Top Questions About Container Sago Palm Trees

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Questions About Container Sago Palm Trees

Asked by
Anonymous on
December 16, 2010

Q. Sago Palm Dying

I have a sago palm at my office and the leaves are turning yellow. It says not to over water the plant, so I don’t want to do that. Any helpful information would be great!

Answered by
Nikki on
December 17, 2010
Certified Expert
A.

Yellow leaves in an office or houseplant tend to be because of overwatering or lack of nutrients. If you feel you are not overwatering, then look to getting some nutrients in the soil. When was the last time it was fertilized? I would recommend adding some slow release fertilizer to the pot, such as Osmocote, but any pelleted fertilizer will work. It will provide continuous fertilizer for the plant and that way you only need to think of it every 3 months or so.

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Asked by
sglayman on
January 9, 2011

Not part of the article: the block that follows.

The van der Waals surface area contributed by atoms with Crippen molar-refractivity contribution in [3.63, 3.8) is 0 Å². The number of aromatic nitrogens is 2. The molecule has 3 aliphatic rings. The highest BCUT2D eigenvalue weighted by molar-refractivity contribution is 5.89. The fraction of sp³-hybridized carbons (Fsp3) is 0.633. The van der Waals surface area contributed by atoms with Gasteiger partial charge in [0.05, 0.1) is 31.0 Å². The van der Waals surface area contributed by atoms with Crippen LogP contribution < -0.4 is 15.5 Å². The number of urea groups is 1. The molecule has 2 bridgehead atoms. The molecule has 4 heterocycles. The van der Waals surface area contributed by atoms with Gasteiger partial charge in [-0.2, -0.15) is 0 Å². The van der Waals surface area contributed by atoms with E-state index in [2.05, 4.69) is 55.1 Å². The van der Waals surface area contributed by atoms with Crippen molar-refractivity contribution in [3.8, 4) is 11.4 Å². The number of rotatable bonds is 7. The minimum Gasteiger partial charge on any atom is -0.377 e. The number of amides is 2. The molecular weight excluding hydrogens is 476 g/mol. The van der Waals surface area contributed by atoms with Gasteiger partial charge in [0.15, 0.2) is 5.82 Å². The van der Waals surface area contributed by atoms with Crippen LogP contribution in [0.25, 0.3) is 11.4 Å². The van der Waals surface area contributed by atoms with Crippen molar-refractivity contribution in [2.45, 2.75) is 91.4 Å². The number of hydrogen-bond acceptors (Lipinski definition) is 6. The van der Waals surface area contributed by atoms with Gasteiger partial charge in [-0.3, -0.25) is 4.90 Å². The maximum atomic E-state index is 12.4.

Q. Twisted Fronds on Indoor Sago Palm

My small indoor Sago Palm’s fronds have recently started to twist. Why?

Answered by
Heather on
January 10, 2011
Certified Expert
A.

This can be an indication that the sago is not getting enough light. Move it to a brighter location and that should help.

Less likely, but possible, is that it is flowering. This does not happen often and only happens on fully mature sago palms. But sometimes when they start to flower, the inner fronds curl up.

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Asked by
Anonymous on
January 17, 2011

Q. Sago Palm Got Too Cold

We had some extremely cold weather in SC, down to 14 degrees at night.  A few of my sago palms got frozen and now the branches/fronds are turning brown. How should I trim them, back to the base? Also, should I put them down in the basement for the rest of winter to baby them? What do you suggest?

Answered by
Nikki on
January 18, 2011
Certified Expert
A.